Later he moved to San Francisco to work with the nonprofit Smith-Kettlewell Eye Research Institute as a postdoctoral researcher under the direction of James Coughlan, a leading scientist exploring questions around AI and blind users.

There, Hong built and analyzed novel machine-learning applications to improve computer vision systems for blind navigation, among other projects, before accepting his new role with Stevens.

“The Smith-Kettlewell Institute has been a great place for my research,” he says. “I have interacted with computer scientists, but also with people that have many other different kinds of expertise such as doctors and neuroscientists.”

Hong believes there are gaps between evolving AI technologies, which are racing ahead, and the needs of blind people and other disabled users.

“One of the gaps I have noticed,” he says, “is that most or all machine-learning datasets are built by sighted people — even sets meant to develop services for blind people — even though the real-world experiences of and data from blind people are very different from those of sighted people.”

If a computer system makes mistakes identifying an object in the street, a web page, a newspaper or a photo, for instance, “it is much harder for blind people to deal with those kinds of errors. They really depend on all these automatic decisions made by software and systems, and even tend to over-trust them.”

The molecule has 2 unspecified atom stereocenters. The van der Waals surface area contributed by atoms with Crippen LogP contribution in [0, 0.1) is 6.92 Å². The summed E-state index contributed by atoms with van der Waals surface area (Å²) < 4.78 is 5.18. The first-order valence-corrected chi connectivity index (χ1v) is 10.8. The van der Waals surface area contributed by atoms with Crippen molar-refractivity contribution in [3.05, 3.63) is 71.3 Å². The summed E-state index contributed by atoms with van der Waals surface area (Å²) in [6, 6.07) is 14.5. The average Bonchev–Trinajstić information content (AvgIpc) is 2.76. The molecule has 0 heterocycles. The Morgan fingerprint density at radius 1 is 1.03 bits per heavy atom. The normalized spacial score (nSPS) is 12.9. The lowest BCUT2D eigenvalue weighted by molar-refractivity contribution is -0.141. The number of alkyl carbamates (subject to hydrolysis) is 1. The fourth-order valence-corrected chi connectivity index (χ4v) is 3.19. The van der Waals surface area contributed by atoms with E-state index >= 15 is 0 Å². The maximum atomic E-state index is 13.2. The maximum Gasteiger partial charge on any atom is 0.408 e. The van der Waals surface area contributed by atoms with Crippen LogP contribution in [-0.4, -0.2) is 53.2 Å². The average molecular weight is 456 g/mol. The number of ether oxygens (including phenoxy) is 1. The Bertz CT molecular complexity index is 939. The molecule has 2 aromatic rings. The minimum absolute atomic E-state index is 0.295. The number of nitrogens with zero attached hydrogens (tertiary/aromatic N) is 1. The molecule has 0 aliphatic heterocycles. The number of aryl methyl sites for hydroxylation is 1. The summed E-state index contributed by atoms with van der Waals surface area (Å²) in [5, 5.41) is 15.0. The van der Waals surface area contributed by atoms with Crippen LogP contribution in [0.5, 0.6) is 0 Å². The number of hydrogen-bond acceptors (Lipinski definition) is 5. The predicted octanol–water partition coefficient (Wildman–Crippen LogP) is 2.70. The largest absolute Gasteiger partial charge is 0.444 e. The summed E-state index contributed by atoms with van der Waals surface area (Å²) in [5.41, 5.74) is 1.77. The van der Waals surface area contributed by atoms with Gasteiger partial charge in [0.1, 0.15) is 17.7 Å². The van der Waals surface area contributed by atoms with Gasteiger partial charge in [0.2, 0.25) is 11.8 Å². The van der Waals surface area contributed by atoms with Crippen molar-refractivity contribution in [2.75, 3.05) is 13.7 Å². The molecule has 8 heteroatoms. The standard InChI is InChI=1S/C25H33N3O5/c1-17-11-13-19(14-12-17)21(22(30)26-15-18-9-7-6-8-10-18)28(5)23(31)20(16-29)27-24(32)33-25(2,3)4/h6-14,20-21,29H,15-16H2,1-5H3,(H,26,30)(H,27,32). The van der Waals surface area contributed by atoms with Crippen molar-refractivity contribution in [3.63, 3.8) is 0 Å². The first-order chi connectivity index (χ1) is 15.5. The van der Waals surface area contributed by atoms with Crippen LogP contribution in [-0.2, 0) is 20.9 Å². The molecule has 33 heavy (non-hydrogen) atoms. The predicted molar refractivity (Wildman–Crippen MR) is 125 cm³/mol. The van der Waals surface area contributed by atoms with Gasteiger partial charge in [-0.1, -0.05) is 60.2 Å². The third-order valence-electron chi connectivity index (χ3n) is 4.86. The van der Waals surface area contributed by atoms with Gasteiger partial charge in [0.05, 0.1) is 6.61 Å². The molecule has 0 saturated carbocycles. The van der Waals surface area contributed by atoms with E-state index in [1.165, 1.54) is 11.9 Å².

graphic of objecti-recognition AIAmong other projects, Hong develops tools enabling users to personalize object-recognition models with their own images

Even when image captions are obviously in error to a sighted user, a blind user may have little or no sense a description is slightly or wildly inaccurate.

“Now we are starting to develop and test some systems where blind users can explore images,” says Hong, “by touching their screens and judge whether an auto-generated caption is correct or not; give feedback; and help correct those kinds of labeling errors,” he says.